Willa B. Brown was the first African-American woman to become a licensed pilot in the United States. She was also the first Black officer of the Civil Air Patrol, and the first woman in the United States to possess both a mechanic’s license and commercial license in aviation. Brown was also an activist. Her contributions to the growing field of aviation led to many changes, including the integration of the United States military.

Willa Beatrice Brown was born on January 22, 1906, in Glasgow, Kentucky. The daughter of Reverend and Mrs. Erice B. Brown, she graduated from Wiley High School in Terra Haute, Indiana. She then attended Indiana State Teachers College earning a bachelor’s degree in business, in 1927. Immediately upon graduation, Brown found employment as a teacher in Gary, Indiana, where she met and married her first husband, Wilbur Hardaway, an alderman; the marriage was short lived.

In 1932, Brown moved to Chicago, Illinois, to become a social worker. After teaching for two years, she returned to school, attending Northwestern University, where she received an MA in business in 1937. During her student days, she taught and worked at a variety of jobs. However, it was in Chicago that she decided to learn how to fly. In 1934 Brown began her flight instruction under the direction of John Robinson and Cornelius Coffey. She also studied at the Curtiss Wright Aeronautical University and in 1935 earned a Masters Mechanic Certificate.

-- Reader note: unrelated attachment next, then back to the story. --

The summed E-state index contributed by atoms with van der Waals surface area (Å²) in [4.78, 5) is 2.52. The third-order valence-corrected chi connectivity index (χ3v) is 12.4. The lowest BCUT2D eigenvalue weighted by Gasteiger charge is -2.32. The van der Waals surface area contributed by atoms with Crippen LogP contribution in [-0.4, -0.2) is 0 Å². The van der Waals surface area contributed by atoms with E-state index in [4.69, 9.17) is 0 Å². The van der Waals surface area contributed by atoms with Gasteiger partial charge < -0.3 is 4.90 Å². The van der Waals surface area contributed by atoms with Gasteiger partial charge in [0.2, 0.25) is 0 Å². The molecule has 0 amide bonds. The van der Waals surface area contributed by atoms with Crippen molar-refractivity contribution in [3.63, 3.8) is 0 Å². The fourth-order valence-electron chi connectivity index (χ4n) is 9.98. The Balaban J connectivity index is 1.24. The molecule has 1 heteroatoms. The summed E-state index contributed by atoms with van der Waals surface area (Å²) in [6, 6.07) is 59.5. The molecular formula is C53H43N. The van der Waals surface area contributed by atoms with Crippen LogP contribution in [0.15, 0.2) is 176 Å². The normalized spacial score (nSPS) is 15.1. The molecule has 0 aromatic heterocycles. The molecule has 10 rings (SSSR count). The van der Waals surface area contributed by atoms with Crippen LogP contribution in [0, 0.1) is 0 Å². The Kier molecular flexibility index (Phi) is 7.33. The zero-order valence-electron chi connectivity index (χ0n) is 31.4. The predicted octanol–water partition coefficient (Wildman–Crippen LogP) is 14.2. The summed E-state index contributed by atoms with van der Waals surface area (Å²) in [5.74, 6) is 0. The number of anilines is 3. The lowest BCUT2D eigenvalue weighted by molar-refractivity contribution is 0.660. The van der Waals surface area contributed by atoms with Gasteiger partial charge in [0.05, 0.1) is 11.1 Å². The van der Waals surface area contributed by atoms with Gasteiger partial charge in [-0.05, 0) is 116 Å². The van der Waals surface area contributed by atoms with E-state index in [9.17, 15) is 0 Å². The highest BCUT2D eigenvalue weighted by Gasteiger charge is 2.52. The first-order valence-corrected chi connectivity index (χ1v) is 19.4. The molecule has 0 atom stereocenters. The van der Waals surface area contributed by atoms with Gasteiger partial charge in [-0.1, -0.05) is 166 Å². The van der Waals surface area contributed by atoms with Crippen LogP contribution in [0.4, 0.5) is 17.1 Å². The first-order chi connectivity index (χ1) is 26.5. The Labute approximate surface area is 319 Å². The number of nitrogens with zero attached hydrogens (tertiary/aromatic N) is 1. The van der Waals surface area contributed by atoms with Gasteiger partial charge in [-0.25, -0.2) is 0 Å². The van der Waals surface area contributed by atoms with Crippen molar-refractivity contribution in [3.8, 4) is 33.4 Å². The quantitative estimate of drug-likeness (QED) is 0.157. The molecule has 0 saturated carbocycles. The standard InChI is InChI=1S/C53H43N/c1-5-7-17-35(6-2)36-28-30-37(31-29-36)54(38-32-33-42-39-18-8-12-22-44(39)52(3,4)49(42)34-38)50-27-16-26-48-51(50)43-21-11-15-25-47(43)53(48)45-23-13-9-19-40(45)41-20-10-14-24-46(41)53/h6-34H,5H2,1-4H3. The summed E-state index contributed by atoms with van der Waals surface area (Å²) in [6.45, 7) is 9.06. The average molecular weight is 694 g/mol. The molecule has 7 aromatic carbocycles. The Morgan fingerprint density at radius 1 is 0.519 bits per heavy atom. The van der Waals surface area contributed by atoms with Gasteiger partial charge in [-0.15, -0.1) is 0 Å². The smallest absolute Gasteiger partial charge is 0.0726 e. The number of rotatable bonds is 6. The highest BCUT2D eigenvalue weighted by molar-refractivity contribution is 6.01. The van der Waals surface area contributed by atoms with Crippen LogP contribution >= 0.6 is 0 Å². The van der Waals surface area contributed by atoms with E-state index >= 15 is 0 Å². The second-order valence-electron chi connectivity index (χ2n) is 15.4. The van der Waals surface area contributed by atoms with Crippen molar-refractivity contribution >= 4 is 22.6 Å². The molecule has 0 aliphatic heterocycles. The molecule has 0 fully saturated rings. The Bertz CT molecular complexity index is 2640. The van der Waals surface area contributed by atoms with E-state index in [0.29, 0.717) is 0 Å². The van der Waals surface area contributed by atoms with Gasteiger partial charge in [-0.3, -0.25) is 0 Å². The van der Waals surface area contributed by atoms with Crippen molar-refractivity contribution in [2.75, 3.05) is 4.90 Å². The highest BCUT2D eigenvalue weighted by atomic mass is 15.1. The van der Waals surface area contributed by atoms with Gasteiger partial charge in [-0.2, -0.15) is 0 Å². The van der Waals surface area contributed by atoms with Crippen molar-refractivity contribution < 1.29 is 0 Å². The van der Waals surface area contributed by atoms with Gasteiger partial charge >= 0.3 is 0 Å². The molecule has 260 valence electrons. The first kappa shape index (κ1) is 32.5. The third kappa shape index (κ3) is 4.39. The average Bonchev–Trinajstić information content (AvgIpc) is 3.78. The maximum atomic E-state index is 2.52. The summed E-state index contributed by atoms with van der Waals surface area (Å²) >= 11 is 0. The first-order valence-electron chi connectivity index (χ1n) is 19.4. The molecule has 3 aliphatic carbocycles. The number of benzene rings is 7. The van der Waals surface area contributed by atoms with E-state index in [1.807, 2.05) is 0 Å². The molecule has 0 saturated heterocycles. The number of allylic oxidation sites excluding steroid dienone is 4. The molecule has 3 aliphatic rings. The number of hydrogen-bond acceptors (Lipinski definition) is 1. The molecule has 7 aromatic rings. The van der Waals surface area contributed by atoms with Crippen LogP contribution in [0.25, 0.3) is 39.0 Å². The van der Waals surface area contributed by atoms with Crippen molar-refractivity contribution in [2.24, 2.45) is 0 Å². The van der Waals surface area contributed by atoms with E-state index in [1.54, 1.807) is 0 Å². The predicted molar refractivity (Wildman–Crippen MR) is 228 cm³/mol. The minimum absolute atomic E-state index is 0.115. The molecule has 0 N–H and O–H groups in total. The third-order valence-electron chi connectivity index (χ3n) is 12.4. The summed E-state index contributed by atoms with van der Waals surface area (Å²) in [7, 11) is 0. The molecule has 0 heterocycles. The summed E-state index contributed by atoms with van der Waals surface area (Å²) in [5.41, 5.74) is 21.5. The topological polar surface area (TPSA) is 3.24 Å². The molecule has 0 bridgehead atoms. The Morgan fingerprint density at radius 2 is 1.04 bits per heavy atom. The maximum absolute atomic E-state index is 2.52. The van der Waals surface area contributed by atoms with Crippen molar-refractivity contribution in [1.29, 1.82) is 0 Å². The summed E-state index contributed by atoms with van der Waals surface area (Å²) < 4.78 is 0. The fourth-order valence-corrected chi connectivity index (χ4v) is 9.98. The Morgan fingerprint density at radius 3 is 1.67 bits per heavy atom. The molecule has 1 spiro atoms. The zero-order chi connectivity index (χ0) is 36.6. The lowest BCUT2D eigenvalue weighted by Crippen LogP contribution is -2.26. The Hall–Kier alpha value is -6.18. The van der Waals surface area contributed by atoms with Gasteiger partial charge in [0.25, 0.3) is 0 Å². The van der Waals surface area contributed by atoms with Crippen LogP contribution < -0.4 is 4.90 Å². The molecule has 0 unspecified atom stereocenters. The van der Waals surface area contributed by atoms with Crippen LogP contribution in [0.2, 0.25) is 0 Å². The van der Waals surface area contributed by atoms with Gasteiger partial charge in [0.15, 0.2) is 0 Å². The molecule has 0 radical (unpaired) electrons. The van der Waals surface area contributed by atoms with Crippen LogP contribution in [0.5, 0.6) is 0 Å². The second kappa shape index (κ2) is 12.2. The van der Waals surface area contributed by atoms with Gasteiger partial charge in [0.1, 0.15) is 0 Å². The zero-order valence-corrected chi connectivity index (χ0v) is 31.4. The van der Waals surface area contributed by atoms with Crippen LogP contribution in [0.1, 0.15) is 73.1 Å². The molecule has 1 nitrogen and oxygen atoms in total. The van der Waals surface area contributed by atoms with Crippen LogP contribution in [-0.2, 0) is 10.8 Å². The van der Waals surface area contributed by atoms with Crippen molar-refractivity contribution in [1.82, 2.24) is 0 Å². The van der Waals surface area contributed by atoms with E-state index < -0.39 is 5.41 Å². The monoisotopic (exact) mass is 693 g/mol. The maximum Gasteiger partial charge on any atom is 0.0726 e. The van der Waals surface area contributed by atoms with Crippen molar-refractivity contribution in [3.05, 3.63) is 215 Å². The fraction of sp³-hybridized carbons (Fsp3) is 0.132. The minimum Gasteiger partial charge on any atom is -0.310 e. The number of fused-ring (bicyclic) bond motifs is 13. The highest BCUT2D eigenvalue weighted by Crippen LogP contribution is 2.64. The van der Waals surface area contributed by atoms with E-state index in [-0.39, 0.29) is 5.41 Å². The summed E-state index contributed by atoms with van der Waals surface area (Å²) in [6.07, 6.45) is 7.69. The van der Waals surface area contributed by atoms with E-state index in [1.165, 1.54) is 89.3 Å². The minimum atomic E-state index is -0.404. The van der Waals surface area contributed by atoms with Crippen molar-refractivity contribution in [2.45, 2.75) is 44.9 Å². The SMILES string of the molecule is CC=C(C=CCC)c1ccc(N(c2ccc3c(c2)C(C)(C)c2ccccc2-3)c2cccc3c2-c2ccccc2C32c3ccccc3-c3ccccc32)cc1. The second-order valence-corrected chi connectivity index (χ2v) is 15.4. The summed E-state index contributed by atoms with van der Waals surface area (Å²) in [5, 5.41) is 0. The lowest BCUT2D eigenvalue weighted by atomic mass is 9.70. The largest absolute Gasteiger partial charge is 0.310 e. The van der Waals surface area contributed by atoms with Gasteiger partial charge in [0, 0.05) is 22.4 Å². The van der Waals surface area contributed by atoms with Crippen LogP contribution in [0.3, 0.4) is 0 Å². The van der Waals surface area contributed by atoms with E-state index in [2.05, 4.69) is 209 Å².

Brown was greatly influenced by Bessie “Queen Bess” Coleman, the first black female pilot. Due to racial and gender discrimination in the United States, Coleman was forced to obtain her license in France, through the Ecole d’Aviation de Freres Caudron, becoming the first black female pilot in the world. By the time Brown began to take flying lessons in 1934, several women, including Louise Thaden, Katherine Cheung (the first woman of Chinese ancestry to obtain a license), Phoebe Fairgrave Omelie, and Ann Morrow Lindbergh, had broken the gender barrier in the United States. Nevertheless, in 1937, Brown became the first black woman to break the racial barrier and obtain an aviator’s license in the United States.

Two years later she married her former flight instructor, Cornelius Coffey, and they co-founded the Cornelius Coffey School of Aeronautics, the first black-owned and operated private flight training academy in the U.S.